I’ve incorporated traumatic loss into my understanding of Who God is and how He may work in world while accepting I don’t always like it.
I attend baby showers, weddings and even funerals without bringing all my lost dreams or personal sadness to the event.
I laugh-a lot. It feels good again to belly laugh at family memories or new jokes.
I can extend hospitality once more. That was a core component of my pre-loss life and personality and I missed it.
But there are many ways in which grief and loss continues to inform how I walk in the world:
I absolutely, positively cannot multitask! I have to break daily chores into single actions so I can focus and accomplish one thing at a time. I used to be able to cook, talk on the phone, bend over and motion to a child needing help with school all at once. Not anymore! Just recently I lost an important piece of mail most likely because I was looking at it while chatting to a family member. I put it down and cannot for the life of me remember where it is.
I become anxious when around too many people-especially if they are people I don’t know or the venue is one with which I’m unfamiliar. This even happens in the car driving in new places. I was never an anxious person before. In fact, I was typically the voice of calm in a group of friends panicking over some small detail that went awry. I try not to share my anxiety, but it’s there and it takes a huge amount of energy to corral it and keep it from escaping into wild demonstrations like running from a room. (I do a lot of counting/visualizing/breathing and self-soothing.)
I don’t like noise. To be fair, I never really did but now it’s exacerbated. Shopping can be a real trial when stores insist on blasting music in hopes it makes patrons feel like spending more money. I, for one, just want to get what’s on my list and get the heck out of Dodge! I love children but I can’t tolerate the incessant chatter little ones bring to a Sunday School classroom or a Vacation Bible School craft table. I used to be the first one to volunteer for those posts but I just. can’t. do. it. anymore.
I crave predictability. I know, I know, of all people I should understand control is an illusion. I do. But the tiny details of life-like planning meals, choosing clothes, cleaning routines and evening quiet times- are things I want to be able to count on. Routine is my friend. It helps my mind (such as it is) operate on reliable pathways. I’ve never been a big fan of random, but now it’s something I try to avoid at all costs.
I need solitude. I’m still processing some things. I imagine I’ll be doing that the rest of my life as different experiences from NOW interact with my loss. I cannot do that in the presence of others. I need to think, reflect, write, read and walk it out. That means I have to devote time and space to being alone. If circumstances prevent me from quiet solitude for too long my blood pressure climbs, my patience disappears and little things grow large.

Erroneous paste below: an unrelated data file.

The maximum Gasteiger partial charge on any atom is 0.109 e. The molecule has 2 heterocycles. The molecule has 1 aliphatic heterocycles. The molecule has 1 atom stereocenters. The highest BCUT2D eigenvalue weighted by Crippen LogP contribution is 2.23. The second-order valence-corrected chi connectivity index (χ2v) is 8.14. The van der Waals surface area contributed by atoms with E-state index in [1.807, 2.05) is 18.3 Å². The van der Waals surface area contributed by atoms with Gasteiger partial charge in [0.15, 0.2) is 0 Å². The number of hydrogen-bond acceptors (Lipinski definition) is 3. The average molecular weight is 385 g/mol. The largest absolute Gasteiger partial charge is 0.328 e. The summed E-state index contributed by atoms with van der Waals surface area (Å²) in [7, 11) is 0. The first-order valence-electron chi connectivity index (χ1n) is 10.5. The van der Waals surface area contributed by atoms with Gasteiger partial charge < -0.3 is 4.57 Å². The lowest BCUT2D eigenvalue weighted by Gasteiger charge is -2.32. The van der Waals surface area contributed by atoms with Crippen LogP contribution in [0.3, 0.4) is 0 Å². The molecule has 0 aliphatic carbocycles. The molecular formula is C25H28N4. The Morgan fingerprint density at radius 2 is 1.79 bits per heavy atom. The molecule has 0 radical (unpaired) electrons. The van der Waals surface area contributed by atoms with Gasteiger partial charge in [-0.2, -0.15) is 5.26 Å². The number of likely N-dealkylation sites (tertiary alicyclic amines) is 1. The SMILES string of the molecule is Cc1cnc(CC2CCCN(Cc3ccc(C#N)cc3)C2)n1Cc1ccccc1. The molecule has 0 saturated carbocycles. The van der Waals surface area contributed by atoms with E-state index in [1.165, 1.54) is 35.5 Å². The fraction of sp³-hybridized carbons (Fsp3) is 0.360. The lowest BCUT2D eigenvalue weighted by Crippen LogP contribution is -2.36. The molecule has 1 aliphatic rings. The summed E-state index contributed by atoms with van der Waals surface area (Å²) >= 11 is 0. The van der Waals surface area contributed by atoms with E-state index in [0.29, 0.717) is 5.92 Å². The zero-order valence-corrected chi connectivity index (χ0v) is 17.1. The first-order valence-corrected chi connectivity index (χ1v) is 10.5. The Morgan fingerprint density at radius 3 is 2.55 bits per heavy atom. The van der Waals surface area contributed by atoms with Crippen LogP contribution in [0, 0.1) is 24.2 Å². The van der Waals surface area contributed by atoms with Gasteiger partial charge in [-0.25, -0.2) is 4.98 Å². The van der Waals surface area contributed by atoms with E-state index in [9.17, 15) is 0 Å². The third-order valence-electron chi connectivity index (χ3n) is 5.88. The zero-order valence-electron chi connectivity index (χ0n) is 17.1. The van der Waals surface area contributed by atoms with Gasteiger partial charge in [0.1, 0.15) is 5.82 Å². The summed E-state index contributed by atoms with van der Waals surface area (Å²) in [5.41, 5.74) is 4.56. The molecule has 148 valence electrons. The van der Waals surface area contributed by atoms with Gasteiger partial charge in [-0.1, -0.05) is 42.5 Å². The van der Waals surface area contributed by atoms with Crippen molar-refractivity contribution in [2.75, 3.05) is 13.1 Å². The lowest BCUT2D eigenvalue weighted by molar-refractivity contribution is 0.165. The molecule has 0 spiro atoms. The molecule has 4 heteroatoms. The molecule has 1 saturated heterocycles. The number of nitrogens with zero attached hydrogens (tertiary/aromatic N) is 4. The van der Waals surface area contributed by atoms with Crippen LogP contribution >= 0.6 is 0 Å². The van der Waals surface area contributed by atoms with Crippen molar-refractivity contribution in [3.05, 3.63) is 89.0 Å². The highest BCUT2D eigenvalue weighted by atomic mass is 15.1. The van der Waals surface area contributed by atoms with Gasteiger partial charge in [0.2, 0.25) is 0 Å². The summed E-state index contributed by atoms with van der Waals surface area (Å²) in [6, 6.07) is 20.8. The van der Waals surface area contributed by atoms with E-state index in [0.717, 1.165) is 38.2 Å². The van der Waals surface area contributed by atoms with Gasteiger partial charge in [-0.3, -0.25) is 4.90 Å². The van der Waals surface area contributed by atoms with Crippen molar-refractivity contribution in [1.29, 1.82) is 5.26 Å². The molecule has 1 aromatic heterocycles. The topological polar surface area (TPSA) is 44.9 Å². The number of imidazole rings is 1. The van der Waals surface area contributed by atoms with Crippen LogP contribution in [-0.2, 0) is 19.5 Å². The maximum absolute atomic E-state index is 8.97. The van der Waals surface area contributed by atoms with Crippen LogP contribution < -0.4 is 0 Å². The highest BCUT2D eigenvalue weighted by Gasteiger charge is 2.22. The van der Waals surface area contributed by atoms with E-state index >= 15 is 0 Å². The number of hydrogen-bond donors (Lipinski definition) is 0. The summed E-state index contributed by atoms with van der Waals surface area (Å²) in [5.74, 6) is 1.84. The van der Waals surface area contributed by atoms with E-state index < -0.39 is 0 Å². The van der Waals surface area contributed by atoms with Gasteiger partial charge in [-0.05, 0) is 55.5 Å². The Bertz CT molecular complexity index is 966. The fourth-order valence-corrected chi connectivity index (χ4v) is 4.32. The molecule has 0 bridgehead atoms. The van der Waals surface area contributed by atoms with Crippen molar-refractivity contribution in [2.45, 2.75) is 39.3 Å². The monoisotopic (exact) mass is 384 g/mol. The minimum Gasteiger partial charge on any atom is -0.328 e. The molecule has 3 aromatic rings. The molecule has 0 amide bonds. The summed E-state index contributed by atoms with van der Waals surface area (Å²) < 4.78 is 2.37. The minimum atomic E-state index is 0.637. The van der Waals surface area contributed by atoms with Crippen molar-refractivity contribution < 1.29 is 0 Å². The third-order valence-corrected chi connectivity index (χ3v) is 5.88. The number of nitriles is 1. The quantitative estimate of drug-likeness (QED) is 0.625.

I don’t sweat the small stuff (usually-see above!). If time, effort or money can remedy it then it’s just. not. a. problem. I’ve learned the hard way that life and love are the most important things in life. Everything else might be nice but it’s not essential. I’m not minimizing the stress and strain of broken pipes, wrecked cars or lost jobs. It’s just that eventually those are situations that can be fixed. And lest you think I’ve not experienced any of those, I have. My first thought whenever anything happens I once perceived as “the worst thing that could happen” is, “It’s absolutely, positively NOT the worst thing that can happen”.
I need to observe a careful rhythm of commitment and freedom on a daily, weekly and monthly basis. I always kept my big calendars each year and tossed them into a box of “if I ever need to know these things”. When I look back on how busy we were as a young family I’m astounded at the pace we kept, the places we went, the hours I was frantically working to fulfill all our obligations along with the things we just wanted to do. I’m sure some of this is a function of age-I’m no spring chicken any more-but I know in my bones it’s also a function of the ongoing toll grief takes on my body, mind and soul. I can only manage a few days of busyness in a row until I need a complete shut-down for at least twenty-four hours or more. I refuse to schedule any but the most difficult to get appointments in a week where I’ve already inked in other commitments.
Sleep, regular exercise and good food are necessary for me to face life with a good attitude. This is probably true of most folks but just a day or two of fast food, no outdoor walks or interrupted nights and I’m toast. I’m not a whole foods, organic everything kind of gal but I try to eat a variety of fresh and less-processed meals. When I’m home I have an almost two mile path through woods and up gentle inclines that builds muscle, exercises my lungs and body and gives me ample time to drink in the beauty of birds, wildflowers and leafy trees. If you’ve ever been to my home you know that the rest of the crowd can stay up as long as they want to but I’m headed upstairs between eight and nine. Of course I get up before the sun, so my total hours are roughly the same but there’s something about that pre-midnight sleep that restores me like no other.
I could probably list dozens more, less obvious, ways grief still shapes the me of today. But it no longer binds me like it did in the early days. I’m better able to work around the difficult bits and still make a meaningful life with the people I love.